https://soundcloud.com/photofocus/the-infocus-interview-podcast-photofocus-podcast-december-22nd-2017 Remember to check out our great sponsors including TruLife acrylic face mounted prints. Levi sits down with Kevin Dooley How long has he been shooting professionally? How has he maintained his business? How did he get into wildlife photography Africa talk How to understand animals? What trips are coming up? Where can we find out more information? Gear talk What to consider when going on a … [Read more...] about The Infocus Interview Podcast | Photofocus Podcast December 22nd 2017
Levi Sim sits down with Julio Cortez who is an Associated Press photographer How does Associated Press photos work? Getting paid? What is the Dollar Rule? What is Julio's speciality? What's Julio's gear set up? Workflow when out in the feild Where to find Julio? Next Levi sits down with Mike Goldner from Astisan HD Who is Mike Goldner? Difference between labs Lighting and how it's affecting your prints Why your prints look different from your screen? Printer differences Color Space talk … [Read more...] about The Interview Podcast | Photofocus Podcast December 1st 2017
I recently noticed my camera had a lot of dirt on it, so I took it to the nearest creek and threw it in for a good scrubbing. OK, maybe not, what actually happened was every photographer's nightmare. Setting up on the side of a creek to photograph a series of rapids, I tripped, with the result of my camera getting a solid dunking. Now, speaking from experience, this is what we call an "Oh [email protected]#t!!!..." moment. A 10 on the "Brown Pants" scale. In other words, an unpleasant experience. However, quick action and a proper drying out process can, … [Read more...] about What to Do When Your Camera Gets Dropped in Water
It’s pretty easy to make your own natural light “studio” for just a little money and a little time for set up. “Portraits Unplugged” is what I call shooting with ambient light and it’s important to understand the direction, quality and depth of light in order to make a portrait that is effective. Learning to see the light is a process that requires practice. Controlling the light to create your mood is imperative. My favorite natural lighting is what we call Porch Light or Garage Door Light, which means there is no light coming from above … [Read more...] about Natural Light Studio in Your Backyard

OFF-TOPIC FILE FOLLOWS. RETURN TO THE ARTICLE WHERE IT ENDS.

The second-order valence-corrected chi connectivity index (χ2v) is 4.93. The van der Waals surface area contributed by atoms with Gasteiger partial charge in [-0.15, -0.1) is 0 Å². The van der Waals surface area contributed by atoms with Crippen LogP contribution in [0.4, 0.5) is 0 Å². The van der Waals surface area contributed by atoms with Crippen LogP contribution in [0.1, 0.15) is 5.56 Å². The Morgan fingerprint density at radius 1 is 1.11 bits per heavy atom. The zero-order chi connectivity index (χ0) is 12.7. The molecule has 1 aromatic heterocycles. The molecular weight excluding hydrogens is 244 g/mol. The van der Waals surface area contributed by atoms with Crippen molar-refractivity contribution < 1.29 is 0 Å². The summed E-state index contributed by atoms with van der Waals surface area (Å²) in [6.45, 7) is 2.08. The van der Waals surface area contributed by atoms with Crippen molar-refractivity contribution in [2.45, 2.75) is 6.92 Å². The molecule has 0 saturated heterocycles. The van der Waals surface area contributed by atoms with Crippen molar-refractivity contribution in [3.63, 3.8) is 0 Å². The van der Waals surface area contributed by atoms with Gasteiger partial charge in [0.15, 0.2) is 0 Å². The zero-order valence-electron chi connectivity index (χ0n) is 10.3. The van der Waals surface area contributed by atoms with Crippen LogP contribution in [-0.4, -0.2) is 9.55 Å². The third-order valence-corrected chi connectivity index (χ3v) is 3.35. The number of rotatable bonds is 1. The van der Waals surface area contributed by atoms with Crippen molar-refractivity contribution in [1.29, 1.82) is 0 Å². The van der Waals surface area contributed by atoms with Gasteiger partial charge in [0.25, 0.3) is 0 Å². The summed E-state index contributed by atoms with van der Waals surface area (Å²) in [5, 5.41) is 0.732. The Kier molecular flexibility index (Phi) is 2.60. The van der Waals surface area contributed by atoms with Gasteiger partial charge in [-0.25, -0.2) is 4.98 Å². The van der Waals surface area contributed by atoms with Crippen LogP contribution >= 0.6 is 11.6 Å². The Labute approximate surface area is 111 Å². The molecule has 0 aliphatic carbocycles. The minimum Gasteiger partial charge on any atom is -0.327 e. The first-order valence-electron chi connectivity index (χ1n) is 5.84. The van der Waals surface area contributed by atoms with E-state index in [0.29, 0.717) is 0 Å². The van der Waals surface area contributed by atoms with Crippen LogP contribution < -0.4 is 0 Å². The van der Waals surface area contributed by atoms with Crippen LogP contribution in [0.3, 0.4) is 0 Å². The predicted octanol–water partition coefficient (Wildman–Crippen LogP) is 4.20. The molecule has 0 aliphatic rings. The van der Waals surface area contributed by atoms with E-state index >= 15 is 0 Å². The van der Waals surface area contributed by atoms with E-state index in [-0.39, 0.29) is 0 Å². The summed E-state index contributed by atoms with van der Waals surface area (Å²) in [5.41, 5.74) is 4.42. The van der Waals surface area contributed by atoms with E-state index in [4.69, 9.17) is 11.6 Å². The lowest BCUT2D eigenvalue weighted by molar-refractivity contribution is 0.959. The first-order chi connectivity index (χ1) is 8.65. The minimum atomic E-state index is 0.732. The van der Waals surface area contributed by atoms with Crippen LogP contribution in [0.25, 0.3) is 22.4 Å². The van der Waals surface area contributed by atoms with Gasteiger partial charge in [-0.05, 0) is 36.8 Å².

Many DSLR's have a Quiet Mode. One way this is done is by separating the sound of the shutter from the slap of the mirror. When you press the shutter button the mirror flips up and the shutter is fired, exposing the image. But then the mirror doesn't flip down until you remove your finger from the shutter button. This works surprisingly well to make your camera not sound like a camera and it's far less distracting in quiet situations--I've even photographed live ballet performances this way without ruining the show. Silent Mode Trumps Quiet … [Read more...] about Mirrorless Camera Maniac: Take Advantage Of Silent Shutter
Editor's Note: A special thanks to our partner Datacolor for helping us to bring more information about color calibration to you. Special Deals on Datacolor Spyder Elite Getting accurate color all starts with getting it right in the camera. In Part 1 of this series we covered the concepts of color management, and some of the speed bumps you will contend with. Fortunately, there are loads of things we can do, and tools we can use, to make it easier to display and print consistent colors. In this second part of the series, I'll cover … [Read more...] about The Color Calibrated Workflow, Part 2: Getting it Right in the Camera
Happy Summer! It’s time to get away from the computer or out of the darkroom and enjoy the beautiful weather and shoot! Here are 3 tips on making great beach photographs. I shot these photographs at the end of the day, catching the very last bit of light, at the same location, yet achieving very different visual impacts. All of these photographs are shot without a tripod even though they are fairly long exposures. Exposing for the last light of the day. Start by using the in camera meter to read the light on the horizon. Make sure you are … [Read more...] about Shooting on a Beach!